The “Internet of Things” – Trends and Innovations

The “Internet of Things” (IoT) is one of the most discussed trends today, affecting virtually any industry.

IDC defines IoT as a network of networks of uniquely identifiable endpoints (“things”), that communicate without human interaction, using IP connectivity; but we believe that the best way to examine this trend is to look around us, and imagine what we could (and would) do if the devices around us had WiFi connectivity.

The main reason for IoT being a game-changer, is that it enables us to personalize, customize and remote-control virtually any aspect of our lives: our home atmosphere and temperature, our driving, our shopping, our workouts, our cooking, our locks and much more. Connected-product launches are paving the way for a new reality of shopping, consumption and interaction.

For the IoT trend to actually develop, there must be tangible consumer benefits, as well as data security management, to avoid data breach through connected devices which is a major (and understandable) concern of consumers.

While IoT benefits vary from industry to industry, main consumer benefits across the board include:

  • Personalization – The ability to customize each device according to one’s lifestyle is a major engine for today’s consumer, including:
    – customization of home ambience via smart lighting and smart thermostats
    – personalized hotel stay with visitor-tailored mini-bars and room settings
    – personalized insurance according to one’s car driving patterns, property maintenance, lifestyle etc.
  • Convenience – Faster, time saving solutions, including:
    – Remote-controlling various devices at home on-time and at-advance;
    – Servicing guests (at home and for out of home establishments) via apps;
    – Sharing and updating our social communities automatically
  • Money Saving – for example:
    – Energy saving through less electricity: turning appliance on and off on demand, for minimal energy consumption;
    – Financial monitoring and reporting, for instance through connecting energy consuming appliances to the budget app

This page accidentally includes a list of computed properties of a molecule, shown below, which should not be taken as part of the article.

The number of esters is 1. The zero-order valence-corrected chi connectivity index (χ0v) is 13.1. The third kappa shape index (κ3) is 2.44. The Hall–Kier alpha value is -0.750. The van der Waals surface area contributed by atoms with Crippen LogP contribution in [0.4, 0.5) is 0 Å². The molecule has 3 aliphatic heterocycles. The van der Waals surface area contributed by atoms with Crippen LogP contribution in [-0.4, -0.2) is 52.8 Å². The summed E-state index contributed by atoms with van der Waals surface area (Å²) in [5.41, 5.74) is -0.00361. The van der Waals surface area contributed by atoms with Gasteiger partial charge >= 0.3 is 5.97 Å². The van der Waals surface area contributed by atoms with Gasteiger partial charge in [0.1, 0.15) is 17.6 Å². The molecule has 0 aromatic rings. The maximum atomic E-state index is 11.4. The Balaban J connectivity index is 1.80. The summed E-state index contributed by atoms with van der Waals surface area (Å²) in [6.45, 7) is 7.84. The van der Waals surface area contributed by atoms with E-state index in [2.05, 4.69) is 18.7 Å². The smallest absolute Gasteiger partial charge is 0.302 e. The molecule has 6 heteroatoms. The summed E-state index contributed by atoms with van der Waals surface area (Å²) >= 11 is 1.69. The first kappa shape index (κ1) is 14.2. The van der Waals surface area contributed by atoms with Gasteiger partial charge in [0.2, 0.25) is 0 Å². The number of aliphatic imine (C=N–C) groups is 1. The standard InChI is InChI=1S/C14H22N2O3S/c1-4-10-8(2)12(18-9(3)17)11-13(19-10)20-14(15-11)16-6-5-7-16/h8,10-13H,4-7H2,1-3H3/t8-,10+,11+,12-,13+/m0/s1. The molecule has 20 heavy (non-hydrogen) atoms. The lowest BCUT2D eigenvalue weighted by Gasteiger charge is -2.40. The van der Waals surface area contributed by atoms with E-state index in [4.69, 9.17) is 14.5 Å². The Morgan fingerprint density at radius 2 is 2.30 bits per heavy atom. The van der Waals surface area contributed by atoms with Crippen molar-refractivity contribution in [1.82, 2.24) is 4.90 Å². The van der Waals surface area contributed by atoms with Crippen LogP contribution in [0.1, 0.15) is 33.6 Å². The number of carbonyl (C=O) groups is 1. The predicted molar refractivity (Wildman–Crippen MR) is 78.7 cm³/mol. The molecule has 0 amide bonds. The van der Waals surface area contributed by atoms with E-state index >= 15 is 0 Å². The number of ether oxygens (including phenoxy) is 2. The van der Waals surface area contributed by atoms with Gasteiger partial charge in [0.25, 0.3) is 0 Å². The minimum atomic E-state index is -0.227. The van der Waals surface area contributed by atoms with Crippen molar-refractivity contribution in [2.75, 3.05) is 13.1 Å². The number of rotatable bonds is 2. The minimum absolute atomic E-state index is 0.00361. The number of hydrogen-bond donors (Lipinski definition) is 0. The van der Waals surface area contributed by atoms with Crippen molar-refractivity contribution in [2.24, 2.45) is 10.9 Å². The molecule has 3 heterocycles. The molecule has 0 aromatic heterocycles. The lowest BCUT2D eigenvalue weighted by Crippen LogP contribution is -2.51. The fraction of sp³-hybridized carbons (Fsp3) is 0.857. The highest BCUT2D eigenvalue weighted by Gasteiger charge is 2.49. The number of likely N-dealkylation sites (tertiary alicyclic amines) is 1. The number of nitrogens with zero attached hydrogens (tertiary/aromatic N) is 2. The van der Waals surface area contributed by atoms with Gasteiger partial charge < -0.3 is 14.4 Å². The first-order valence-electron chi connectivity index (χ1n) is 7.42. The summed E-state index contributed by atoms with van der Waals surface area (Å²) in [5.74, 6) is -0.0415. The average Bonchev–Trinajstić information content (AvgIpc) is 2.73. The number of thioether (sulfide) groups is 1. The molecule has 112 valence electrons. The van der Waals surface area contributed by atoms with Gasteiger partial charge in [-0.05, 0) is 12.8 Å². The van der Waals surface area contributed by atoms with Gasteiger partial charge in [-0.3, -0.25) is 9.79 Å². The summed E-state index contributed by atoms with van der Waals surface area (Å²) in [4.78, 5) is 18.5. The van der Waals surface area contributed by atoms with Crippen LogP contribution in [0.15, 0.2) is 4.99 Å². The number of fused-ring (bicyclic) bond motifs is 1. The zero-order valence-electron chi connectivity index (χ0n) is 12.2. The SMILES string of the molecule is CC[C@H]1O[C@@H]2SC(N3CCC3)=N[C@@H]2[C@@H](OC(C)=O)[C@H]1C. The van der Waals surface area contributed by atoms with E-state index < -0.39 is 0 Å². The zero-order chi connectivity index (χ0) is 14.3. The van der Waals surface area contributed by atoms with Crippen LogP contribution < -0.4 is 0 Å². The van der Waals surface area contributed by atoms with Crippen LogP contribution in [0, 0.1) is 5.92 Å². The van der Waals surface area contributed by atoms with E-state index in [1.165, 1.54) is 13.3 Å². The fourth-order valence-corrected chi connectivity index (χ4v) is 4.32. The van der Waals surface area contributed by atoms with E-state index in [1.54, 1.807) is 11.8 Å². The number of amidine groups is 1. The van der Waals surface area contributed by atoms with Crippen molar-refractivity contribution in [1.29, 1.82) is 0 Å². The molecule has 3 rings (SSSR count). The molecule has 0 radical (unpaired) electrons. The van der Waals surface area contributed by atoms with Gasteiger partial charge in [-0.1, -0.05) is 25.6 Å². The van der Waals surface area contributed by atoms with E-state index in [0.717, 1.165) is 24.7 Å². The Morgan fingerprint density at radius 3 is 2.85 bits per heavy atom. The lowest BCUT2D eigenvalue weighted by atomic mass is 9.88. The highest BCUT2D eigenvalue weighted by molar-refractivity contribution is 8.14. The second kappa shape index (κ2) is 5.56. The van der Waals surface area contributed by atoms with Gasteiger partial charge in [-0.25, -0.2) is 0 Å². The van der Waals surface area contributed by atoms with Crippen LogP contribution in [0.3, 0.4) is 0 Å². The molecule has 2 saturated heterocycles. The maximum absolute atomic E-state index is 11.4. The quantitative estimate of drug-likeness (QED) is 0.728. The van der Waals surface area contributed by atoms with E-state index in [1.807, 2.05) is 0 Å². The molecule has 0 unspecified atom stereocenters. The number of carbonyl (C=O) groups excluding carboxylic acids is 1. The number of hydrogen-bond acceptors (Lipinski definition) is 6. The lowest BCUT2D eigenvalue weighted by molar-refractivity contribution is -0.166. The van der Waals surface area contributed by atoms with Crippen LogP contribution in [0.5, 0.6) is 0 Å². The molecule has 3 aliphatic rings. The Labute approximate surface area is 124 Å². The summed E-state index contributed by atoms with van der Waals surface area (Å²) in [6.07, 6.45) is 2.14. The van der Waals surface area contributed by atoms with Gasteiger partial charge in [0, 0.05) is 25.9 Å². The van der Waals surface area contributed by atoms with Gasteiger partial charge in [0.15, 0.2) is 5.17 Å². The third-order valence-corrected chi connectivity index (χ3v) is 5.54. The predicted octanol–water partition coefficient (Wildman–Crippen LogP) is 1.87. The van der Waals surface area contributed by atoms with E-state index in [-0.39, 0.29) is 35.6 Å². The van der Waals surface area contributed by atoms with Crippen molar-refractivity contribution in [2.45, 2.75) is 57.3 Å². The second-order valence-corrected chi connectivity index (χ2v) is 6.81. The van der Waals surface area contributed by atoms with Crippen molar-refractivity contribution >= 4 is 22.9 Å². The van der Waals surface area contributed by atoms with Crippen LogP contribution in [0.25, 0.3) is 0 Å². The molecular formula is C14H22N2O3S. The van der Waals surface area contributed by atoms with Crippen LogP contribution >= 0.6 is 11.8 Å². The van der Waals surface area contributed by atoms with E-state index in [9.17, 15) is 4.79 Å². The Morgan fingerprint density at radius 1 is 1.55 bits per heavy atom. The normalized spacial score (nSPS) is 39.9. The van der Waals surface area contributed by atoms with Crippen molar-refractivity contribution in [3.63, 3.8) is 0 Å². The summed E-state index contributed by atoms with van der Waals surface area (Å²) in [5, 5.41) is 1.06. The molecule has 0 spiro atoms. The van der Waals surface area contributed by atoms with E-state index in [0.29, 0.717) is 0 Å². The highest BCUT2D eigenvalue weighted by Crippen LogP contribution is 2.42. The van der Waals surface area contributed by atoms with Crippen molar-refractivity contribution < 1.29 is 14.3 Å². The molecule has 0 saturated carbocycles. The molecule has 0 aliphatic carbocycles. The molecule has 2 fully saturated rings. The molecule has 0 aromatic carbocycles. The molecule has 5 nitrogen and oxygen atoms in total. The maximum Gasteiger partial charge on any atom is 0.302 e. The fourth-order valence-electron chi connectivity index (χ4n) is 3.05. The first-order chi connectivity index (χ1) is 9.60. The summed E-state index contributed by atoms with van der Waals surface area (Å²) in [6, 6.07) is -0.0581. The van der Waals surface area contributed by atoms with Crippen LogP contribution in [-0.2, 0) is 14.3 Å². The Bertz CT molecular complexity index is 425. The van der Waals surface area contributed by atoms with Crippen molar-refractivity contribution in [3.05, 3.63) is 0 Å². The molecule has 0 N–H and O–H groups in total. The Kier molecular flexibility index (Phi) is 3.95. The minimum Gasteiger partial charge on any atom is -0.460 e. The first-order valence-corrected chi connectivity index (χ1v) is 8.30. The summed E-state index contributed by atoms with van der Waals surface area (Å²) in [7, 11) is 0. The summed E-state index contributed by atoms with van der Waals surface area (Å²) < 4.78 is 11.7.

• Health & Wellness – including:
    – All-family safety through smart locks, cameras and location monitoring; connected devices can locate each family member (including pets), and provide means of communication with young children and toddlers.
    – car maintenance alerts and reminders;
    – Health monitoring and reporting: for the general population – wearable technology, fitness devices; for patients and seniors – monitoring and alerting the care taker
    – Environment – energy efficient solutions with washing machines, coffee makers, slow cookers, refrigerators and ovens – all controllable via smartphone

In addition to smartphones and tablets, smart watches are also increasingly being used to control smart devices, and this is expected to rise further as a result of the Apple Watch launch.

Leading electrical and electronics manufacturers have already entered the IoT field, as well as other major players such as Google (with the purchase of smart thermostat company Nest) and Apple (with its HomeKit platform and collaborations such as HoneyWell). The attached presentation contains many examples for the trend, from interactive toys which enable parents to remotely talk to toddlers, through gesture-controlled lighting, to keys, locks and alarm systems. Also, there are many competitors offering platforms aimed at connecting and controlling the various connected devices that are installed, to further enhance the user’s convenience.

To sum up, there’s no question that the Internet of Things offers great personalization, socialization, and control to consumers, with the potential to enhance convenience, wellness, energy savings and other important aspects of daily life. However, for the trend to become mainstream, consumers must be persuaded that security and privacy issues are well-handled by the company.



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